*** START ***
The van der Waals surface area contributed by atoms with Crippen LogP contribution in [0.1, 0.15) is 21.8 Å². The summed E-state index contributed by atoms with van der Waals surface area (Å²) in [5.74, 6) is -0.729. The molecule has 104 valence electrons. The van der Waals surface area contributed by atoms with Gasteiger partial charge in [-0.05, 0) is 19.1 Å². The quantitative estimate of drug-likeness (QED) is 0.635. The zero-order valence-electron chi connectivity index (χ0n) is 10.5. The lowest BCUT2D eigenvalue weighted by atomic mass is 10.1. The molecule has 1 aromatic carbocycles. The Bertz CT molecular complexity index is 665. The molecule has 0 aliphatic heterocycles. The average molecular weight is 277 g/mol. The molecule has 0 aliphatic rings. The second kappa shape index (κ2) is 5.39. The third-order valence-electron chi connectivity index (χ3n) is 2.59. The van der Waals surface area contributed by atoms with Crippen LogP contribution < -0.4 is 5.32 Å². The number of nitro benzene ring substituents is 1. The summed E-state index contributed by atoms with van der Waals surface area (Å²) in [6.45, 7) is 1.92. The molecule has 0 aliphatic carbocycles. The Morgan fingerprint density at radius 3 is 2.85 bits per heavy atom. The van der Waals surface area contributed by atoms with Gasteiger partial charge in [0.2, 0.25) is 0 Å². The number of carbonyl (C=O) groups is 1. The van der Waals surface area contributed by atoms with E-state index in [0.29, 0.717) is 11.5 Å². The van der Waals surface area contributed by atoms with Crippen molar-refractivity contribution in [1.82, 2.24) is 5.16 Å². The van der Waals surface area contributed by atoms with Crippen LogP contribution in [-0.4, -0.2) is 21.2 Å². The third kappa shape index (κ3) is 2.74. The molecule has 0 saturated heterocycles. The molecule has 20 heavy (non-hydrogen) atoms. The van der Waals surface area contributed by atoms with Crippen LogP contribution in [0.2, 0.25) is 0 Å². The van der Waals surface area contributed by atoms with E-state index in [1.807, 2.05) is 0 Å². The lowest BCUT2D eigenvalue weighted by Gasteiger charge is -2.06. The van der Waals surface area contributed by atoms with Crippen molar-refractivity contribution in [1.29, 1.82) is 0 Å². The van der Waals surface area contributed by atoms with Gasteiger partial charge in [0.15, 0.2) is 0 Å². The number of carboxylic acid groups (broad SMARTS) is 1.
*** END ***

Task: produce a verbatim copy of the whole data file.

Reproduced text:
The van der Waals surface area contributed by atoms with Crippen LogP contribution in [0.1, 0.15) is 21.8 Å². The summed E-state index contributed by atoms with van der Waals surface area (Å²) in [5.74, 6) is -0.729. The molecule has 104 valence electrons. The van der Waals surface area contributed by atoms with Gasteiger partial charge in [-0.05, 0) is 19.1 Å². The quantitative estimate of drug-likeness (QED) is 0.635. The zero-order valence-electron chi connectivity index (χ0n) is 10.5. The lowest BCUT2D eigenvalue weighted by atomic mass is 10.1. The molecule has 1 aromatic carbocycles. The Bertz CT molecular complexity index is 665. The molecule has 0 aliphatic heterocycles. The average molecular weight is 277 g/mol. The molecule has 0 aliphatic rings. The second kappa shape index (κ2) is 5.39. The third-order valence-electron chi connectivity index (χ3n) is 2.59. The van der Waals surface area contributed by atoms with Crippen LogP contribution < -0.4 is 5.32 Å². The number of nitro benzene ring substituents is 1. The summed E-state index contributed by atoms with van der Waals surface area (Å²) in [6.45, 7) is 1.92. The molecule has 0 aliphatic carbocycles. The Morgan fingerprint density at radius 3 is 2.85 bits per heavy atom. The van der Waals surface area contributed by atoms with Gasteiger partial charge in [0.2, 0.25) is 0 Å². The number of carbonyl (C=O) groups is 1. The van der Waals surface area contributed by atoms with E-state index in [0.29, 0.717) is 11.5 Å². The van der Waals surface area contributed by atoms with Crippen molar-refractivity contribution in [1.82, 2.24) is 5.16 Å². The van der Waals surface area contributed by atoms with Crippen LogP contribution in [-0.4, -0.2) is 21.2 Å². The third kappa shape index (κ3) is 2.74. The molecule has 0 saturated heterocycles. The molecule has 20 heavy (non-hydrogen) atoms. The van der Waals surface area contributed by atoms with Crippen LogP contribution in [0.2, 0.25) is 0 Å². The van der Waals surface area contributed by atoms with E-state index in [1.807, 2.05) is 0 Å². The lowest BCUT2D eigenvalue weighted by Gasteiger charge is -2.06. The van der Waals surface area contributed by atoms with Crippen molar-refractivity contribution in [1.29, 1.82) is 0 Å². The van der Waals surface area contributed by atoms with Gasteiger partial charge in [0.15, 0.2) is 0 Å². The number of carboxylic acid groups (broad SMARTS) is 1.